Diamondbacks continue to rule the first inning: By the numbers
Aug 17, 2018, 10:00 AM | Updated: 10:07 am
(AP Photo/Orlando Ramirez)
Pay attention to the Arizona Diamondbacks over the last four games, and their biggest strength hasn’t shined more brightly.
The D-backs love the first inning.
Arizona has scored at least one run in the top of the first in each of their last four games, all of which were on the road. No fast start was more impressive than a five-run first on Thursday night in a 5-1 win over the San Diego Padres highlighted by David Peralta’s three-run blast.
But this isn’t a recent trend.
Over the last few years, the top of the D-backs’ order has been one of MLB’s better lineups in the first inning. This year, they’re the best.
Here’s a look at just how good Arizona is in the first inning and how important it is to their success.
The D-backs are the best first-inning scoring team in baseball, averaging 0.84 runs. The Cleveland Indians rank second at 0.77 runs per first frame.
Arizona scores 4.48 runs per game, good for 17th most in MLB, meaning 18.8 percent of their runs per game are produced in the opening inning.
The D-backs are just 27th in MLB with a team batting average of .238. But before the third out is recorded, they rake with a .300 average, .387 on-base percentage and .910 OPS. For comparison’s sake, that’s basically equivalent to Dodgers slugger Manny Machado’s batting profile for the year. He has a .306 average (12th-best in MLB), .382 on-base percentage (15th) and .921 OPS (14th).
So who’s to applaud for the early-game success? Center fielder A.J. Pollock, who has mostly hit fourth in the order this year, is slashing .383/.456/.617 in the first. He, along with other top-of-the-order bats Jon Jay, Paul Goldschmidt, Eduardo Escobar and Peralta are hitting .298 or above to open games in 2018.
Jay, a midseason trade acquisition, is the main culprit for the run production with 26 first-inning runs scored. The lead-off man is batting .368 in the opening frame with a .444 on-base percentage.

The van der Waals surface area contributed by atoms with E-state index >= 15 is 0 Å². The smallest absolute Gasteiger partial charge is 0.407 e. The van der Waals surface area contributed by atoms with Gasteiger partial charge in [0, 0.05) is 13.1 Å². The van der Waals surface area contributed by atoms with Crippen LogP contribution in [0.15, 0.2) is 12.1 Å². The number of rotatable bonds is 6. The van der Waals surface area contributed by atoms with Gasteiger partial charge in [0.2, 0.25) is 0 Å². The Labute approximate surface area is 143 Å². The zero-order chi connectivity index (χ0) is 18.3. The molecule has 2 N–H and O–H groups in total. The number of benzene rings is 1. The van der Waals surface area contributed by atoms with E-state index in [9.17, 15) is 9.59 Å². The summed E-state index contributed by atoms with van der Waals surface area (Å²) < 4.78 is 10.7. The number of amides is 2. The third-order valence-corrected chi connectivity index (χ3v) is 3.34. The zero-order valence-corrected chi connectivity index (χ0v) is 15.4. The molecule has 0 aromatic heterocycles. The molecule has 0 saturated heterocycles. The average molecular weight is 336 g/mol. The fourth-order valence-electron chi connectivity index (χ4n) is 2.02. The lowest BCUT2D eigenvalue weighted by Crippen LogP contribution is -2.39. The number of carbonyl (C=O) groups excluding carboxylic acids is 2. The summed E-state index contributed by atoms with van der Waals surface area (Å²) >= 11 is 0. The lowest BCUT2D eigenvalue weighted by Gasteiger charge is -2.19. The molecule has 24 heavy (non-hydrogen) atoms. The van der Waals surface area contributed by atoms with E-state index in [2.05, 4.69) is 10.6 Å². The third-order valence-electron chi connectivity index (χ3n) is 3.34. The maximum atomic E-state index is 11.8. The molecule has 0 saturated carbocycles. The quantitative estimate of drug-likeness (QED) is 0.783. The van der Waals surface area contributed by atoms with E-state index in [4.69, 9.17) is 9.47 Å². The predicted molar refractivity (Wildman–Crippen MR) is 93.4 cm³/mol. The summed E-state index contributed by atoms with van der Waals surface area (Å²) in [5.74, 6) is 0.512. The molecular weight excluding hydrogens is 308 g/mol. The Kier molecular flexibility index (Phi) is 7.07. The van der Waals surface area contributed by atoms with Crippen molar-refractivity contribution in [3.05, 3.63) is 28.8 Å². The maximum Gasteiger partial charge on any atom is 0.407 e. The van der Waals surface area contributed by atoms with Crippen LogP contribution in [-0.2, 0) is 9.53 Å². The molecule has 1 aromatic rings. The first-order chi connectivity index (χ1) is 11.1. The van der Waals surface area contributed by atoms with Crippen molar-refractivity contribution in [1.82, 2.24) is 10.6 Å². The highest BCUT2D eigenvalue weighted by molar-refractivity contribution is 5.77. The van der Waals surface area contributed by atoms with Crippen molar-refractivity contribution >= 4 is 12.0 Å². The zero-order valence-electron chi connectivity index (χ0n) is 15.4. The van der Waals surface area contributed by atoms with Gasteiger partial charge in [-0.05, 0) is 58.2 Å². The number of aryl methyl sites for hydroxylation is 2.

Pollock and Goldschmidt each have 14 first-inning RBI, but Pollock reached that number despite missing games from May 14 to July 2 due to a thumb injury. Peralta is close behind with 13 RBI.
Twice this season, the D-backs have sent 11 batters to the plate in the first inning. They did so on Thursday night and before that, on Aug. 3, sent 11 to bat against the San Francisco Giants. In the 21st year as a franchise, Arizona has sent 11 or more players to the plate just nine times. The team set a record of 14 last year against the Padres.
After the first inning, the top of the Diamondbacks’ order provides another kick by scoring 0.57 runs in each of the third and fourth frames. Arizona bats .245 in the third and .260 in the fourth.
Reality for Arizona’s offense sets in late in games. As a team, it bats no better than .232 from the fifth to the ninth inning, though in nine games this season, the D-backs have hit .274 in extra innings.
From the fifth frame on, the D-backs produce runs per inning at a rate no better than 17th-best MLB wide.
Here’s where Arizona isn’t so hot at the plate: it scores the fewest runs per inning in the fifth frame (0.39 runs, fourth-worst in MLB), sixth (0.37, fourth-worst) and ninth (0.25, fifth-worst). The D-backs bat less than .210 in each of those innings.